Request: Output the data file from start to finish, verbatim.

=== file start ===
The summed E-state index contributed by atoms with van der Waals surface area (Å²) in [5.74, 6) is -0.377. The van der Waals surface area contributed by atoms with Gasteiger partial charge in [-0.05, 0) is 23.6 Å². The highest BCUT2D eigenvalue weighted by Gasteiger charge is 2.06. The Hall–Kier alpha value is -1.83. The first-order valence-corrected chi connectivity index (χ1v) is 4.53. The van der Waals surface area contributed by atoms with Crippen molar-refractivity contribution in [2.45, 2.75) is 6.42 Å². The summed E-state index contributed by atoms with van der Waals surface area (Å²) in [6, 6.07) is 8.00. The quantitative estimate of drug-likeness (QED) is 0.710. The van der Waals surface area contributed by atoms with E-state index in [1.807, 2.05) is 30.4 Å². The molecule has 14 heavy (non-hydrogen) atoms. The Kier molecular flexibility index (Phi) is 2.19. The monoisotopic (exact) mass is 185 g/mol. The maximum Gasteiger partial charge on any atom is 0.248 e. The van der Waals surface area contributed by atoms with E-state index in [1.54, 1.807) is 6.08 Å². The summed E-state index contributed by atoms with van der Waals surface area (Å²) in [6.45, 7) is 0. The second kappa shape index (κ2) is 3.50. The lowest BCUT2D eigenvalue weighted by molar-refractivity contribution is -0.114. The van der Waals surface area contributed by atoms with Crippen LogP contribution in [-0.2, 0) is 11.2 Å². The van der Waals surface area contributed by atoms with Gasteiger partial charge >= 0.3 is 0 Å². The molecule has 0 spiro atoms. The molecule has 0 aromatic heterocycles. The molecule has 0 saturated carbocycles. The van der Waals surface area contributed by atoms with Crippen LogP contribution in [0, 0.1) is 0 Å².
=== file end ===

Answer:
The summed E-state index contributed by atoms with van der Waals surface area (Å²) in [5.74, 6) is -0.377. The van der Waals surface area contributed by atoms with Gasteiger partial charge in [-0.05, 0) is 23.6 Å². The highest BCUT2D eigenvalue weighted by Gasteiger charge is 2.06. The Hall–Kier alpha value is -1.83. The first-order valence-corrected chi connectivity index (χ1v) is 4.53. The van der Waals surface area contributed by atoms with Crippen molar-refractivity contribution in [2.45, 2.75) is 6.42 Å². The summed E-state index contributed by atoms with van der Waals surface area (Å²) in [6, 6.07) is 8.00. The quantitative estimate of drug-likeness (QED) is 0.710. The van der Waals surface area contributed by atoms with E-state index in [1.807, 2.05) is 30.4 Å². The molecule has 14 heavy (non-hydrogen) atoms. The Kier molecular flexibility index (Phi) is 2.19. The monoisotopic (exact) mass is 185 g/mol. The maximum Gasteiger partial charge on any atom is 0.248 e. The van der Waals surface area contributed by atoms with E-state index in [1.54, 1.807) is 6.08 Å². The summed E-state index contributed by atoms with van der Waals surface area (Å²) in [6.45, 7) is 0. The second kappa shape index (κ2) is 3.50. The lowest BCUT2D eigenvalue weighted by molar-refractivity contribution is -0.114. The van der Waals surface area contributed by atoms with Crippen LogP contribution in [-0.2, 0) is 11.2 Å². The van der Waals surface area contributed by atoms with Gasteiger partial charge >= 0.3 is 0 Å². The molecule has 0 spiro atoms. The molecule has 0 aromatic heterocycles. The molecule has 0 saturated carbocycles. The van der Waals surface area contributed by atoms with Crippen LogP contribution in [0, 0.1) is 0 Å².